Study Guide

Emma Symbolism, Imagery, Allegory

By Jane Austen

Symbolism, Imagery, Allegory

Dancing

Dances in Austen’s time were intricate group numbers (for a great rendition of dances in Austen’s time, we recommend that you check out the 2005 movie adaptation of Pride and Prejudice). Sure, you had a partner, but you had to dance together with lots and lots of couples. There are rules and a recognized order for all your movements. Moreover, your parents (and everyone else’s parents) are watching.

OK, so this might not sound exactly like your homecoming dance – but it does echo the way the novel as a whole functions. Dating and marriage, like dancing, operate according to well-established rules of courtship. Mr. Elton even writes a riddle all about it. As Austen takes care to inform us, when Emma makes mistakes, someone else knows all about them. And, like dancing, marriage becomes a way of functioning as a little group (a couple) within a larger social network.

Notice that Harriet gets slighted at a ball and on the love market. Coincidence? We think not.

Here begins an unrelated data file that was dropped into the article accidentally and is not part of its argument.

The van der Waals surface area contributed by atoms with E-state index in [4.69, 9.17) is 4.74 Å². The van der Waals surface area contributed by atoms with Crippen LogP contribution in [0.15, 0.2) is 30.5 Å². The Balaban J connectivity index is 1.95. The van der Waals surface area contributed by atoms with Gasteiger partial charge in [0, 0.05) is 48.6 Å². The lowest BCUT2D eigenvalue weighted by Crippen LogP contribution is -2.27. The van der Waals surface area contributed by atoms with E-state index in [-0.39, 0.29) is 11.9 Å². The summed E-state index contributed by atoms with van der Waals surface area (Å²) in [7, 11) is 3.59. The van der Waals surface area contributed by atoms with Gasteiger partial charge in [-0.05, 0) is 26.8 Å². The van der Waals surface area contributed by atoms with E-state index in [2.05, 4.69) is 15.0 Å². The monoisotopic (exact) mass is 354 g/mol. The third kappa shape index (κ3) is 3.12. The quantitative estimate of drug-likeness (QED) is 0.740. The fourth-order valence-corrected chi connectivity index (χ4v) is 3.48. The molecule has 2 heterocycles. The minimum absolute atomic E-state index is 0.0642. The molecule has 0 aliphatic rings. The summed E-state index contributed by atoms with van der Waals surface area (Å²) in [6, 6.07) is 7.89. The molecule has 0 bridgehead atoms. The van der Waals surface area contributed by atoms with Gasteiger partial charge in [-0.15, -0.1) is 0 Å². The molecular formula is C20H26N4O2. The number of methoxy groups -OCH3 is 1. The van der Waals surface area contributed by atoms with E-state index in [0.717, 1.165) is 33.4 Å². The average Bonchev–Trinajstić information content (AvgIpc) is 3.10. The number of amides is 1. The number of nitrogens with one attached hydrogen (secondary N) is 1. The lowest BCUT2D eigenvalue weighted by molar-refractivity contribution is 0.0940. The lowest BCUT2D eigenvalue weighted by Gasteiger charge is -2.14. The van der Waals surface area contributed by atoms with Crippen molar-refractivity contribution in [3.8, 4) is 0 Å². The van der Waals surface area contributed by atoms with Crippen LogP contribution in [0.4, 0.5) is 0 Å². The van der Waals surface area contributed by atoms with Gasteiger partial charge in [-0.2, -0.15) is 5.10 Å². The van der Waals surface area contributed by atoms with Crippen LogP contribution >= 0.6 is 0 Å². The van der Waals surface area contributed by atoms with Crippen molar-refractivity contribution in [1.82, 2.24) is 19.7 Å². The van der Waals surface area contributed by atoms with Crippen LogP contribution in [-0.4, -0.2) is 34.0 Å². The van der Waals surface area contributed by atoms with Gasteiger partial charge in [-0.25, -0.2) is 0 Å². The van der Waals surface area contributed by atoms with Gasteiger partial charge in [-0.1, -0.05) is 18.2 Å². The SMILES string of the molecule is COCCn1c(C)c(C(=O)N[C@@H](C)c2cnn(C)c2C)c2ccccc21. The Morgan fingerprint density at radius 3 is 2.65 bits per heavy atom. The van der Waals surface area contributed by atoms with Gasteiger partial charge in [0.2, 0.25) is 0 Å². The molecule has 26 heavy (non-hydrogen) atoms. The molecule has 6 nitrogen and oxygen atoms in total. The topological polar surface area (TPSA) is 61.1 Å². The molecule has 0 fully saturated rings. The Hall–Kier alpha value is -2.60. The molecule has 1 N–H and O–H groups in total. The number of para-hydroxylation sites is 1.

The Gypsies, the Chicken Thieves

We’re lumping two groups of characters together here. We might be playing fast and loose with our symbols here, but it seems to us that these outsiders serve pretty much the same purpose in the novel. They’re vagrants. Thieves. Scary, dirty, probably smelly people. Terrorizing the townspeople seems to be their only purpose in life. The gypsies and the thieves help us to understand that Highbury is a social entity which needs to be protected from the dangers of the outside world. It’s lucky that there are big, bad men like Frank Churchill to fight the gypsies off with a walking stick.

Wait a second, though, aren’t the gypsies just little kids? And isn’t it only Mr. Woodhouse who’s scared of the chicken thieves? Well, yes. You’ve got us there. As it turns out, the only people who seem to need protecting are actually pretty silly themselves. Harriet and Mr. Woodhouse might be justified in their fears of the gypsies and the thieves, respectively. Or they could just be melodramatic.

Austen allows her descriptions of encounters with outsiders to hover on a knife’s edge: the gypsies could, after all, become a threat to society. They could also be perfectly harmless – which would mean that Harriet and Mr. Woodhouse’s fears (and, by extension, Highbury’s fears) are over-exaggerated. We’ll leave it up to you to decide.